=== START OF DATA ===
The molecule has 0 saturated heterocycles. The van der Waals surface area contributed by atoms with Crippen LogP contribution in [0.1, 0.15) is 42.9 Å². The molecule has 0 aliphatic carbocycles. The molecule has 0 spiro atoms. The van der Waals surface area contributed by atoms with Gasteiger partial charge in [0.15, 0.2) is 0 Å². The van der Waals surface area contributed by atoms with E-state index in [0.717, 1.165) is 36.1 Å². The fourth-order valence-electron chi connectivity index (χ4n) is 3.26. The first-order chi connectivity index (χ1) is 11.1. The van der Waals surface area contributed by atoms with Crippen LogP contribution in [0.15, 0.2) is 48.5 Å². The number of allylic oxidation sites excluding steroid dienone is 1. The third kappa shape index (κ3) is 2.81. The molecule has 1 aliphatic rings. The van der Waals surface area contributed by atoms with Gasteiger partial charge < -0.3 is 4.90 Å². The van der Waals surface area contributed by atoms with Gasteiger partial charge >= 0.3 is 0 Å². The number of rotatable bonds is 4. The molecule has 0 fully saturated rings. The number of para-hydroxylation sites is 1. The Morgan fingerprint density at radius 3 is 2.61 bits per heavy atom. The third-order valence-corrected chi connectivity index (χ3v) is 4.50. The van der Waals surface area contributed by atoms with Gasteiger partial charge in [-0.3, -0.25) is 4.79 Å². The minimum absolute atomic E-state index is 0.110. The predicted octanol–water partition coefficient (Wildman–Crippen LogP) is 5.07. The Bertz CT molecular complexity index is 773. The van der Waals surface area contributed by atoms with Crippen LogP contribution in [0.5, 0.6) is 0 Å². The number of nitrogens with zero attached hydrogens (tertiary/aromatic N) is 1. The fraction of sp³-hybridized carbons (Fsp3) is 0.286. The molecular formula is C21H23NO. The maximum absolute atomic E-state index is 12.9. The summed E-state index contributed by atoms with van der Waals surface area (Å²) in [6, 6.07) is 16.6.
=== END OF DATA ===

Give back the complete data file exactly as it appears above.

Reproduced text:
The molecule has 0 saturated heterocycles. The van der Waals surface area contributed by atoms with Crippen LogP contribution in [0.1, 0.15) is 42.9 Å². The molecule has 0 aliphatic carbocycles. The molecule has 0 spiro atoms. The van der Waals surface area contributed by atoms with Gasteiger partial charge in [0.15, 0.2) is 0 Å². The van der Waals surface area contributed by atoms with E-state index in [0.717, 1.165) is 36.1 Å². The fourth-order valence-electron chi connectivity index (χ4n) is 3.26. The first-order chi connectivity index (χ1) is 11.1. The van der Waals surface area contributed by atoms with Crippen LogP contribution in [0.15, 0.2) is 48.5 Å². The number of allylic oxidation sites excluding steroid dienone is 1. The third kappa shape index (κ3) is 2.81. The molecule has 1 aliphatic rings. The van der Waals surface area contributed by atoms with Gasteiger partial charge < -0.3 is 4.90 Å². The van der Waals surface area contributed by atoms with Gasteiger partial charge >= 0.3 is 0 Å². The number of rotatable bonds is 4. The molecule has 0 fully saturated rings. The number of para-hydroxylation sites is 1. The Morgan fingerprint density at radius 3 is 2.61 bits per heavy atom. The third-order valence-corrected chi connectivity index (χ3v) is 4.50. The van der Waals surface area contributed by atoms with Gasteiger partial charge in [-0.3, -0.25) is 4.79 Å². The minimum absolute atomic E-state index is 0.110. The predicted octanol–water partition coefficient (Wildman–Crippen LogP) is 5.07. The Bertz CT molecular complexity index is 773. The van der Waals surface area contributed by atoms with Crippen LogP contribution in [0.5, 0.6) is 0 Å². The number of nitrogens with zero attached hydrogens (tertiary/aromatic N) is 1. The fraction of sp³-hybridized carbons (Fsp3) is 0.286. The molecular formula is C21H23NO. The maximum absolute atomic E-state index is 12.9. The summed E-state index contributed by atoms with van der Waals surface area (Å²) in [6, 6.07) is 16.6.